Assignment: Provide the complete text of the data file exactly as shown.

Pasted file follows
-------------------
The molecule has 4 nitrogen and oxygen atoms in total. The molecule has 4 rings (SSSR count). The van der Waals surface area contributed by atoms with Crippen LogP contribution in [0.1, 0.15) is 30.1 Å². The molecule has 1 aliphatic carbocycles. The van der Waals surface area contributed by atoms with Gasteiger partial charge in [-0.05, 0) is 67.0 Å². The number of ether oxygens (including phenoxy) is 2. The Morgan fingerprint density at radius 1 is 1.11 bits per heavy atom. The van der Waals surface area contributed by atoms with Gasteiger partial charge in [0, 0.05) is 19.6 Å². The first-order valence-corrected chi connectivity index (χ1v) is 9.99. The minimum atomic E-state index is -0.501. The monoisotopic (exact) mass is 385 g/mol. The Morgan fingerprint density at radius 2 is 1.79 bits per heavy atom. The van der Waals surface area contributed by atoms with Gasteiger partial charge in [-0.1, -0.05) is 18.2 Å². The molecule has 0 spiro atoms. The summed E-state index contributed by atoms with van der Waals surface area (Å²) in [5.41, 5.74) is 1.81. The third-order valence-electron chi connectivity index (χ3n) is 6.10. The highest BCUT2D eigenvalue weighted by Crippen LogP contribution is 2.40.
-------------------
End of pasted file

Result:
The molecule has 4 nitrogen and oxygen atoms in total. The molecule has 4 rings (SSSR count). The van der Waals surface area contributed by atoms with Crippen LogP contribution in [0.1, 0.15) is 30.1 Å². The molecule has 1 aliphatic carbocycles. The van der Waals surface area contributed by atoms with Gasteiger partial charge in [-0.05, 0) is 67.0 Å². The number of ether oxygens (including phenoxy) is 2. The Morgan fingerprint density at radius 1 is 1.11 bits per heavy atom. The van der Waals surface area contributed by atoms with Gasteiger partial charge in [0, 0.05) is 19.6 Å². The first-order valence-corrected chi connectivity index (χ1v) is 9.99. The minimum atomic E-state index is -0.501. The monoisotopic (exact) mass is 385 g/mol. The Morgan fingerprint density at radius 2 is 1.79 bits per heavy atom. The van der Waals surface area contributed by atoms with Gasteiger partial charge in [-0.1, -0.05) is 18.2 Å². The molecule has 0 spiro atoms. The summed E-state index contributed by atoms with van der Waals surface area (Å²) in [5.41, 5.74) is 1.81. The third-order valence-electron chi connectivity index (χ3n) is 6.10. The highest BCUT2D eigenvalue weighted by Crippen LogP contribution is 2.40.